This article originally appeared on Music Festival News
Fresh from passing the 2,000-show milestone, an increasingly political Frank Turner discusses Trump, the struggles facing small venues and speed dating at festivals.
“Sorry I’m ranting now,” chuckles a mildly irate Frank Turner, breathless after a barrage of his political views, on everything from Donald Trump and Bernie Saunders to business rates and council regulations.
Turner and politics haven’t always gotten along. Back in 2012, the former Etonian folk singer-songwriter was swamped with abuse after a series of quotes in which he labeled socialism as “retarded”, and called the BNP a “hard left party”, on a Guardian blog. After receiving close to 100 death threats a day, Turner decided to stop writing about politics altogether.
“I very specifically took a step away from writing political songs for at least two, arguably three records. Engaging in the idiot mudslinging that passes for political debate on Twitter… The whole thing just didn’t seem creatively engaging to me.” But all of that changed for Frank at the end of last year when, “all of a sudden it really did feel like there was artistic merit in writing about politics again.”
And write about politics is exactly what Turner has done. Last month, the punk-come-folk artist released a new song, ‘Sand In The Gears’ in which he asks if he can “just spend the next four years getting wasted?” — What could have prompted such an ‘outburst’?
“I find it utterly incomprehensible they (America) have elected a carnival huckster as President,” he says bluntly. “I spent a lot of last year in US, particularly last summer when all the campaigns were going on. I remember being in Omaha playing a punk rock show and there were Trump people there. Perhaps not even Trump people, but virulently anti-Hilary people. And that was an eye opener for me.
“Trump is a very uniquely American phenomenon,” he continues, “and I think that Europeans like us find it hard to understand. There were a lot of people in America who were like ‘what’s the worst that could happen?’ about Trump getting elected. What’s happening now is a good answer to that question, which is a lot of really fucking terrible things.
“There were also people who said, ‘There’s no difference between Democrats and Republicans.’ Yeah there fucking is. There really fucking is, and its an important difference that makes a real impact on vulnerable people’s lives, so fuck off.”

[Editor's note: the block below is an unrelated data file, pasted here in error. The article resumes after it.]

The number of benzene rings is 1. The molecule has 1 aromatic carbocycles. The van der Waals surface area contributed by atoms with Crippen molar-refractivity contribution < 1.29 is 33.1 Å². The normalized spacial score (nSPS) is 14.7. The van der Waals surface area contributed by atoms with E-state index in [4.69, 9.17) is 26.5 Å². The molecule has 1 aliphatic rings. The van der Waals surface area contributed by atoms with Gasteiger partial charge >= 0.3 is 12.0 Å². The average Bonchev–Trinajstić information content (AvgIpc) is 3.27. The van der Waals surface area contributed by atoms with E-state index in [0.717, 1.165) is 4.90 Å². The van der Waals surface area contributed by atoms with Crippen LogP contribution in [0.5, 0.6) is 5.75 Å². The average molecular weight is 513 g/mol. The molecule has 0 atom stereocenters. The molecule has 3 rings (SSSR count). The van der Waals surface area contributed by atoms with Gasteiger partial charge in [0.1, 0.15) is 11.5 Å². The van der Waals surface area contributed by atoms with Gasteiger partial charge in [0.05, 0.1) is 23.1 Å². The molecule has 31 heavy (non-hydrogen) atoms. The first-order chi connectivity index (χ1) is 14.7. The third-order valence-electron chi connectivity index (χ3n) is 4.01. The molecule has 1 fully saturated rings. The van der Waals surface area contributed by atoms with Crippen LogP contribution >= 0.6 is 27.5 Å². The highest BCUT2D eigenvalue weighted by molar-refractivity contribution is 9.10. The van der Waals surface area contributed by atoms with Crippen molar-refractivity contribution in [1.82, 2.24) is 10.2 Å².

Turner’s passion for politics clearly remains undiminished, despite having not written about the subject for some time. He remains a firm believer in the centre ground and liberal equality, describes the idea that Trump will lead to better punk music as “white privilege”, and says he was “really fucking irritated” by Bernie Sanders supporters likening America to a police state. Does this mean that Turner’s next album (scheduled to be released in the early part of next year) is likely to be ‘the political one?’
“I am in the middle of writing what is a heavily political record,” he admits, “but I hesitate to say that out loud quite so stridently. It’s not going to be a Rage Against the Machine album, as much as I love them.
“It’s political in the sense that it’s about a sense of dread and a sense of fear and uncomfortableness in society and doom, without being like ‘here’s a five point plan to sort out the welfare state!’” He cites The Specials and Echo and The Bunnymen as two artists that have inspired the record, and hopes to finish recording in Dallas in May.
After spending January and February on his biggest ever US and Canadian tour, Turner is back on home soil and playing at Goose Island’s 312 Day Beer Festival in Shoreditch, East London. Despite admitting he usually likes his beer “fizzy and light”, the heavily tattooed singer enjoys the brewery’s new 312 Urban Wheat Ale, professing to have had “arguably too much to drink before I play a show.” (This is confirmed to be the case when he later cuts in the toilet queue moments before going onstage.)